How to turn a passion into a product line
What if you could start a business around the single-minded proposition of sharing the love and joy doggos and puppers bring into our lives?
That’s the reality for Karan White, who managed to hustle her way to building Happiness is Dog Shaped early last year.
Built as a community (with over 160,000 members) to celebrate all things warm and fuzzy, White has also managed to turn her passion for her adorable dachshunds into a book and product line for dogs.
We caught up with her to get her tips on how to build out a passion to a side hustle, how knowing her numbers enables her to spend more time with her dogs, and just generally chat all things doggo.
The Pulse: So, the most important thing up front – tell me all about Fella and Tidda!
Karan: Fella and Tidda, aka Doxies Down Under are two happy little weens who just love to be in front of the camera!
When they joined our family, I was forever taking photos of them to document their puppyhood and create tangible memories.
Fella is the chocolate ween, who in mid-2017 suffered from full paralysis due to a spinal disorder. Hundreds of thousands of people from around the globe watched Fella’s treatment and rehabilitation and continue to cheer her on to this day.
She’s become a beacon of hope for many dog owners who are experiencing a debilitating sickness or illness with their own family pet.
Tidda is the cheeky little sister.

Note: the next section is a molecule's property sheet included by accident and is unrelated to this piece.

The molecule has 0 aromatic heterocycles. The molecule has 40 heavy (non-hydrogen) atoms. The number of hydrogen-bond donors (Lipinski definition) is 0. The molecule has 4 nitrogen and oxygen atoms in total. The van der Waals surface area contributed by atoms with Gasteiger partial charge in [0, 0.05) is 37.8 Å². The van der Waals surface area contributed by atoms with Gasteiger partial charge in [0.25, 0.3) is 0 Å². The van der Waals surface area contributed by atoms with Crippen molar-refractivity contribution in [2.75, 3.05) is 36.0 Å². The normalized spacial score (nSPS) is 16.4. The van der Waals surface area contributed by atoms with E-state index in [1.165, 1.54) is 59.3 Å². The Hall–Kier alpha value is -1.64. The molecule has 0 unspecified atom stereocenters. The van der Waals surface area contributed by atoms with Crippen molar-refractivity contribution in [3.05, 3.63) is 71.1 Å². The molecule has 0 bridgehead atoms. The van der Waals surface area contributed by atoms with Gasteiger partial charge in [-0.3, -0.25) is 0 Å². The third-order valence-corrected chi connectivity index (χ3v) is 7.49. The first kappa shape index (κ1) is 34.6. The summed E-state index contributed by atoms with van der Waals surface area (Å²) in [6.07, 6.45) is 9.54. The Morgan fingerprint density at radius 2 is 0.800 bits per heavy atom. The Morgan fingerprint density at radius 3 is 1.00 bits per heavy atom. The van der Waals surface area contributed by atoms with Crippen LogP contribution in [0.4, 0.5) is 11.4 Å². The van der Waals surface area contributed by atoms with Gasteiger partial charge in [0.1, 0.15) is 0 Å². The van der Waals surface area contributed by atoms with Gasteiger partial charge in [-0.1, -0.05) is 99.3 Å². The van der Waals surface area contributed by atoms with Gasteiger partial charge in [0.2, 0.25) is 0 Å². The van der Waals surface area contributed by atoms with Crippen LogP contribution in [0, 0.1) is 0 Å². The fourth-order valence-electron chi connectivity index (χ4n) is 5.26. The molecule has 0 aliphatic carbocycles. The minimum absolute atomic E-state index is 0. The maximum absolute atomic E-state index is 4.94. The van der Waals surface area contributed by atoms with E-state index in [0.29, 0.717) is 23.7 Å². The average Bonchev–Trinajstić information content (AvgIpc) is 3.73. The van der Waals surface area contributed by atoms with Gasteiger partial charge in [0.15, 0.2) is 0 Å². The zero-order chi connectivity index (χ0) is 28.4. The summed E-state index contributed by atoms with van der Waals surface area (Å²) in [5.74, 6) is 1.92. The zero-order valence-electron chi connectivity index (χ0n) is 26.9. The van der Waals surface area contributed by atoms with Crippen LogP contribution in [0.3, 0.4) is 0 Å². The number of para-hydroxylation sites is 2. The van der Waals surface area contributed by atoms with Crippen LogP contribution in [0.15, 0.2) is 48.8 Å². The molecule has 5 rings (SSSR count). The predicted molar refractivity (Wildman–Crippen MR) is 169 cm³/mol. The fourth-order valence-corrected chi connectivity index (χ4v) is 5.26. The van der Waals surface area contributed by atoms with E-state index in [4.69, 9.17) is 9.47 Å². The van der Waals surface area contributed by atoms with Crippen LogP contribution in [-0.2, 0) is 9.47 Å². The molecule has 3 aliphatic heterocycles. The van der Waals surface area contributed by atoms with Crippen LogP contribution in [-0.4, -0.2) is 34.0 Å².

Her name was inspired by Dr Anita Heiss’ book of the same name. Tidda means ‘sister’ in indigenous Australian. She’s everything you’d expect a good sister to be and never far from Fella’s side.
Next to food and her sister, Tidda just loves toys! She’s always carrying around some sort of toy in her mouth – her current favourite being a hard, plastic ball.
The Pulse: Tell me about what you were doing before starting Happiness is Dog Shaped
Karan: Whilst quite time intensive, Happiness is Dog Shaped is not a full-time job. Through the assistance of some very talented people, I’m able to run our community efficiently.
In addition to working in the Happiness community, I own a social media, technology and IP law firm.
The Pulse: Where did the spark of inspiration come from for Happiness is Dog Shaped?
Karan: I’ve loved animals all my life. My first job was a volunteer with the RSPCA in Darwin. As it was quite a remote area, I was lucky to work with all sorts of farm and domestic animals.
Throughout the decades I’ve continued to work in some capacity with disadvantaged animals – whether it’s been in shelters in the USA or New Zealand, or fundraising and awareness here in Australia.
I think that many people share this deep-rooted love for animals, particularly dogs, so it seemed natural to create a community where this love could be celebrated with like-minded people.
The Pulse: How excited were you in the early days of building the business as a side-hustle? Any sleepless nights?
Karan: Yes! And still, the sleepless nights continue.
When you have a driving passion for something, I think it’s difficult to harness that energy and motivation to ‘business hours’.
I feel that regardless of the stage your business is at, it’s meaningful if you can retain the excitement beyond those early side-hustle days and continue to feel that passion and drive as the business matures.
The Pulse: You’ve built out a great social media community for the business – what approach did you take for building this community? Surely, it’s not as simple as ‘publish doggo photos and the masses will come’?